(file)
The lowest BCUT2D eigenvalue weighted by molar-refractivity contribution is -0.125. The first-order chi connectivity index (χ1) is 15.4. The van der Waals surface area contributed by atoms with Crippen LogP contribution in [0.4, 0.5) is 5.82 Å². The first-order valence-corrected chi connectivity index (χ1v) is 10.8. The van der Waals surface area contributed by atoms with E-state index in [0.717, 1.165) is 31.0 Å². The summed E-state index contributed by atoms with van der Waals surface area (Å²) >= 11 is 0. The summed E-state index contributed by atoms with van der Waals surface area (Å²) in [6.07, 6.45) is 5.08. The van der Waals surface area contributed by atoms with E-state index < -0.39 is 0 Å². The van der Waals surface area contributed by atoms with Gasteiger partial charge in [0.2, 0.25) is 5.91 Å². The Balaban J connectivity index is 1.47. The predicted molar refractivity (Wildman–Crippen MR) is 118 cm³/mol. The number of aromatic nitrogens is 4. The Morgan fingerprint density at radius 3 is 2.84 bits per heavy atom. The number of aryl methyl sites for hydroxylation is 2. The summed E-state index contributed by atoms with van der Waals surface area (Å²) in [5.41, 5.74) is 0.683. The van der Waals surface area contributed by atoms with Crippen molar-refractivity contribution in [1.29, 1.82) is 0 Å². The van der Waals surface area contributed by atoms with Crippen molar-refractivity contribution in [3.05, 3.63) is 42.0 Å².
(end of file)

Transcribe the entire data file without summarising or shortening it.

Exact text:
The lowest BCUT2D eigenvalue weighted by molar-refractivity contribution is -0.125. The first-order chi connectivity index (χ1) is 15.4. The van der Waals surface area contributed by atoms with Crippen LogP contribution in [0.4, 0.5) is 5.82 Å². The first-order valence-corrected chi connectivity index (χ1v) is 10.8. The van der Waals surface area contributed by atoms with E-state index in [0.717, 1.165) is 31.0 Å². The summed E-state index contributed by atoms with van der Waals surface area (Å²) >= 11 is 0. The summed E-state index contributed by atoms with van der Waals surface area (Å²) in [6.07, 6.45) is 5.08. The van der Waals surface area contributed by atoms with E-state index < -0.39 is 0 Å². The van der Waals surface area contributed by atoms with Gasteiger partial charge in [0.2, 0.25) is 5.91 Å². The Balaban J connectivity index is 1.47. The predicted molar refractivity (Wildman–Crippen MR) is 118 cm³/mol. The number of aromatic nitrogens is 4. The Morgan fingerprint density at radius 3 is 2.84 bits per heavy atom. The number of aryl methyl sites for hydroxylation is 2. The summed E-state index contributed by atoms with van der Waals surface area (Å²) in [5.41, 5.74) is 0.683. The van der Waals surface area contributed by atoms with Crippen molar-refractivity contribution in [1.29, 1.82) is 0 Å². The van der Waals surface area contributed by atoms with Crippen molar-refractivity contribution in [3.05, 3.63) is 42.0 Å².